Echo & the Bunnymen and The Flaming Lips, who played our region separately 30 years ago, go back-to-back this weekend at Bellwether fest

The Bunnymen played Miami U's campus at the peak of their popularity in '88; less than a year later, The Lips drowned the Southgate House's ballroom in fog, noise and lights on one of their first tours.

click to enlarge The Flaming Lips (top) and Echo and the Bunnymen today
The Flaming Lips (top) and Echo and the Bunnymen today
This weekend’s debut Bellwether Music Festival brings some of today’s hottest Alternative and Indie artists to Waynesville, Ohio, about 45 miles northeast of Cincinnati. Friday’s lineup is topped by contemporary favorites like Local Natives and MGMT, while Japanese Breakfast and Erika Wennerstrom are on the bill Saturday.

But also on Saturday, the event features a pair of bands whose influence on Modern Rock is large but sometimes overlooked.

I know this because of the impact Saturday’s headliners had on the development of my musical tastes. In the span of just over a year in the late ’80s, I saw for the first time the final two artists to take the Bellwether stage: Echo & the Bunnymen and The Flaming Lips.

Echo & the Bunnymen were already legends in the U.K. and in certain circles in the States — including among my weirdo teenage pals — when, in January 1988, they came to Millett Hall in Oxford, Ohio, where I’d just seen fellow “College Rock” group R.E.M. four months earlier. I’d recently fallen under the spell of the epic romantic swoon of albums like Ocean Rain and had worked my way back to earlier Post Punk classics like “The Cutter” thanks to the band’s 1985 Songs to Learn & Sing greatest hits LP. That album and the inclusion of its only new song, “Bring on the Dancing Horses,” in the 1986 film Pretty in Pink soundtrack (alongside The Psychedelic Furs, who perform just prior to E&TBM at Bellwether) set the stage for the Bunnymen’s biggest U.S. commercial success. The success of the group’s eponymous 1987 album and its single “Lips Like Sugar” enabled them to draw a fairly large crowd to the Miami University campus in 1988, where the band played a short but engaging show during which riveting frontman Ian McCulloch mused about the absence of sorority girls. The group fell apart shortly after, but I was already a fan for life.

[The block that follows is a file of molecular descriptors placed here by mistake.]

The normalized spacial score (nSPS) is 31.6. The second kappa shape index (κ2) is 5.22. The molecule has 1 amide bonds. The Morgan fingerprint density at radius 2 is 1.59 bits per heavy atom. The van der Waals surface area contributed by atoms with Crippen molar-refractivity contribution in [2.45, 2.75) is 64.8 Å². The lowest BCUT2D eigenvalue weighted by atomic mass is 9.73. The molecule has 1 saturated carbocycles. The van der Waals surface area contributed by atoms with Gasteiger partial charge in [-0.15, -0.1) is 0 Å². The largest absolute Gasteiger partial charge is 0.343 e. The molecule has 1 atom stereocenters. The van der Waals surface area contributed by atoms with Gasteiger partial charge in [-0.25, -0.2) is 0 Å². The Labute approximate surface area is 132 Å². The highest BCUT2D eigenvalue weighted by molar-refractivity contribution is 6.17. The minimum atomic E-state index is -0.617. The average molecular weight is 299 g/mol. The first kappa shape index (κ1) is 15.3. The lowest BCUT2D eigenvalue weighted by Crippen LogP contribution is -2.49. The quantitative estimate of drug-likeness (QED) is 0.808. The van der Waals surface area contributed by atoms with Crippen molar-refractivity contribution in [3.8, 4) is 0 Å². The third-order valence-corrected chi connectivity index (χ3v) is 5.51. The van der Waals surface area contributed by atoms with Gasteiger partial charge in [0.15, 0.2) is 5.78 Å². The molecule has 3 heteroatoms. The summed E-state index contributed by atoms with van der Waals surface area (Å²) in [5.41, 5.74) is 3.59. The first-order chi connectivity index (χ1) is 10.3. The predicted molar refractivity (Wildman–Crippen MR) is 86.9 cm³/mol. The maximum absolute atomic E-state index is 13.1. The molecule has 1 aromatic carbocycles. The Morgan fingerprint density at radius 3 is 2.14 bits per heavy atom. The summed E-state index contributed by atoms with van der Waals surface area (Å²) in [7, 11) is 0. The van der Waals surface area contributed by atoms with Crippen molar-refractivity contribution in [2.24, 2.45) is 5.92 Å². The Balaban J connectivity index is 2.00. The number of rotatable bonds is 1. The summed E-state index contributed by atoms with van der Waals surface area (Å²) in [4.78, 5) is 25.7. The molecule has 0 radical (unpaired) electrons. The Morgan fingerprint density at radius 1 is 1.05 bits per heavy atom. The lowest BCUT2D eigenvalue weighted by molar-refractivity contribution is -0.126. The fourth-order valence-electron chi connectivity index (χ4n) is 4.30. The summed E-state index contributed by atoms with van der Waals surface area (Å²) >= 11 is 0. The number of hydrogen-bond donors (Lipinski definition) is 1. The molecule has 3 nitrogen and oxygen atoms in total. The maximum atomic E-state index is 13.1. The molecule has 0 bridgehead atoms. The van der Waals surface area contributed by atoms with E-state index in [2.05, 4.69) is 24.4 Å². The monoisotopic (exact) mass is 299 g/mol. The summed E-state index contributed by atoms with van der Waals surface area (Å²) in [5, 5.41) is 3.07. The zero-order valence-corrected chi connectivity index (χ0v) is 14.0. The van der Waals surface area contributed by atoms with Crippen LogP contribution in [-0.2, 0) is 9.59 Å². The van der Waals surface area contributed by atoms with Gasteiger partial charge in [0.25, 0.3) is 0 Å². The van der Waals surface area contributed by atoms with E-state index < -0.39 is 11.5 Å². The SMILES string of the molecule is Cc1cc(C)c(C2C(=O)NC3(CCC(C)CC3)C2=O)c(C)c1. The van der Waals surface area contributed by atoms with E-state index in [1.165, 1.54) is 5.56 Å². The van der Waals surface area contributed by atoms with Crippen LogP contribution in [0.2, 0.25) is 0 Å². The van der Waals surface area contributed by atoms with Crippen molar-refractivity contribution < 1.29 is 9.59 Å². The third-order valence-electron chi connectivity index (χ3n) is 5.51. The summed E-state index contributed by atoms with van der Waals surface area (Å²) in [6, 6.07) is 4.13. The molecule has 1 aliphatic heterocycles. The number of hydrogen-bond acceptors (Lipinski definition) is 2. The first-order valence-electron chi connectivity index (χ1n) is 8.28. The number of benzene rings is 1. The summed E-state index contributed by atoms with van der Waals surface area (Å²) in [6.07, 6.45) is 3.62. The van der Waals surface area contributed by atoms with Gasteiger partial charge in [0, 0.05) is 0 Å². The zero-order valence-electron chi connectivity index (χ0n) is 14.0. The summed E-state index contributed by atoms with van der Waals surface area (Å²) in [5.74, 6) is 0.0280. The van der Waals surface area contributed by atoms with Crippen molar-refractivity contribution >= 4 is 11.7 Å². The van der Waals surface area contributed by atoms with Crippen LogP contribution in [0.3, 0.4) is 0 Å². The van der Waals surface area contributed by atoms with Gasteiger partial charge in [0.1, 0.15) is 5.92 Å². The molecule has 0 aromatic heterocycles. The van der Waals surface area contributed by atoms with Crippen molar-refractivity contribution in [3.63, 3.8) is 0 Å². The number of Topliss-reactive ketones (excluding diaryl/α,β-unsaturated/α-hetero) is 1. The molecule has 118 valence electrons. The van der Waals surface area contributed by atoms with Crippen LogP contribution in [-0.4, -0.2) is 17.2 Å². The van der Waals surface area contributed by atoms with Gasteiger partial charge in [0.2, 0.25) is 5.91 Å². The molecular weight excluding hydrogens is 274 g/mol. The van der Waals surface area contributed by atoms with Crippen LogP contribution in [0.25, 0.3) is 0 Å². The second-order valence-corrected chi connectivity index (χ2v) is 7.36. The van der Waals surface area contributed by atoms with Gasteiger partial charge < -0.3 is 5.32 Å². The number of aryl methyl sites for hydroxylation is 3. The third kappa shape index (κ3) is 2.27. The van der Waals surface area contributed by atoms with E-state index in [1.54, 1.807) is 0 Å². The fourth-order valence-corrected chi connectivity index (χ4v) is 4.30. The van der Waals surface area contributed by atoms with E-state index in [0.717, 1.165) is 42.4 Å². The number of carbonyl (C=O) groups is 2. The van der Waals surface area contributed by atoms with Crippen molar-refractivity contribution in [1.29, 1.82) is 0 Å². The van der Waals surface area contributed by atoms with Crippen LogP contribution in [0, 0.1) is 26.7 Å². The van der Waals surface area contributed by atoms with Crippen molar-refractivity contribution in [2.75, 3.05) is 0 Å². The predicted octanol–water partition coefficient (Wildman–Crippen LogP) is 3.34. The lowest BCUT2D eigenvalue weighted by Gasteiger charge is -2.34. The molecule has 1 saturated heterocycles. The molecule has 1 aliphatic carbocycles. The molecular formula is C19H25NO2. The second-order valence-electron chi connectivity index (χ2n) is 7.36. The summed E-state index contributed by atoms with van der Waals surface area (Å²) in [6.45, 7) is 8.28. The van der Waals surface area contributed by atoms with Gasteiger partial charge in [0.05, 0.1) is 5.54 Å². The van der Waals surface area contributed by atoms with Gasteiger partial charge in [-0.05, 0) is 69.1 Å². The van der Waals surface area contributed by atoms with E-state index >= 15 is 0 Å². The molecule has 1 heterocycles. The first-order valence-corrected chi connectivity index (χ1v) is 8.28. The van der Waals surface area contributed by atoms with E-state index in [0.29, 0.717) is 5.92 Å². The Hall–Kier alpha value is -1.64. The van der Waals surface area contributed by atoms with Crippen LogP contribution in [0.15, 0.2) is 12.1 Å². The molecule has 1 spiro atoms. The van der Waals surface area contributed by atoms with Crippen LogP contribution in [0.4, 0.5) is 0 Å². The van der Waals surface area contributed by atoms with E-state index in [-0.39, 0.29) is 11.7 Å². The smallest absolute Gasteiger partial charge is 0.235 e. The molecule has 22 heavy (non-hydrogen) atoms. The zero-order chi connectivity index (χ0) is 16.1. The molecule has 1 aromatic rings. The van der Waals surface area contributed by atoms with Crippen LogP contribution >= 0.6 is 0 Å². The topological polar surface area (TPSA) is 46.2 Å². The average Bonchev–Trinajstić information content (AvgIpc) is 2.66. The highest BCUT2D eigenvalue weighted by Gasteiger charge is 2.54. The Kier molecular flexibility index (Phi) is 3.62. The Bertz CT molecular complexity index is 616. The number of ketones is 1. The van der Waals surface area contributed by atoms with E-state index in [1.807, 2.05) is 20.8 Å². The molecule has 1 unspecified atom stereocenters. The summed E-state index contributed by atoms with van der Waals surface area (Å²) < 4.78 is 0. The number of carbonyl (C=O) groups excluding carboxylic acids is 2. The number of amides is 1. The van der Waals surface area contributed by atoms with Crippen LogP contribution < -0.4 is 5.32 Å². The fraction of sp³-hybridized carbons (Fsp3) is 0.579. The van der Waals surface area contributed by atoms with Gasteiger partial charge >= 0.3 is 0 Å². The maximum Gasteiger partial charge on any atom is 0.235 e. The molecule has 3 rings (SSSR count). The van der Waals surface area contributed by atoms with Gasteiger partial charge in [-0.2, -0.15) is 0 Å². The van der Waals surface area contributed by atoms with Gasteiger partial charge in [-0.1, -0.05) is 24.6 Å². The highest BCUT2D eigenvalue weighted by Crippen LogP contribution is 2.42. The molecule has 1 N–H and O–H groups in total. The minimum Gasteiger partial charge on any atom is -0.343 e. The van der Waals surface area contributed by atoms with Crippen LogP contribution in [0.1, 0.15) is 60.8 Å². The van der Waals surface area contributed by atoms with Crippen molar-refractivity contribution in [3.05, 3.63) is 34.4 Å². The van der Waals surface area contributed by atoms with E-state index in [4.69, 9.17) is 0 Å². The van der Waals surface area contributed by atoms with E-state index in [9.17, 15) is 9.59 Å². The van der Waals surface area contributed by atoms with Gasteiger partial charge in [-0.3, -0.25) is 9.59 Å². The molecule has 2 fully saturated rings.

"The Killing Moon" is one of the best songs of the entire 20th century.

The Bunnymen — anchored by McCulloch and guitar hero Will Sergeant — have been back together for nearly 20 years and still draw big crowds and critical acclaim for their subsequent new-era records.

Saturday’s Bellwether headliners The Flaming Lips played the first show I ever saw at the original Southgate House in Newport, Ky. According to sources online, it was Jan. 1, 1989, as the nascent Oklahoma group was fostering its reputation in underground music. The band was psychedelic and weird, but in a much different way than they are now. Though the Lips’ trippy orchestral arrangements wouldn’t arrive for another decade, the slanted Pop idiosyncrasies were evident, swirled among disorienting and engulfingly loud guitar noise. Even then, the Lips knew how to make an impression in concert, though back in 1989, they did it by filling the Southgate’s ballroom with thick, soupy fog that was punctuated by beams and flickers of impossibly bright white lights. Those blinding elements mixed with the internal-organs-shifting volume created an audio-sensory-overload experience quite different than the colorful, surrealistic one presented today — though still in the same P.T. Barnum-meets-Timothy Leary spirit.

One of the ’90s "Alternative music revolution"'s finest moments.

Thirty years later, Echo & the Bunnymen and The Flaming Lips aren’t big on the touring circuit solely due to nostalgia — they’re both

click to enlarge Echo and the Bunnymen and The Flaming Lips in the ’80s
Echo and the Bunnymen and The Flaming Lips in the ’80s
still incredible live performers who’ve remained relevant by continuing to make new music that isn’t simply retreading their past reputations.

Collectively, their discographies remain cornerstones of my listening habits due to both the emotional resonance of each act's best music, as well as the boundaries each one tested, exploded and expanded within their music. Both the Bunnymen and Lips began life as artists creatively toying with the concepts presented in Post Punk, but taking an orchestral-minded approach to Pop songwriting (see: Ocean Rain and The Soft Bulletin) is what makes each group's music immortal.

For complete Bellwether Music Festival info — including tickets, schedules, camping and parking details and much more — click here.

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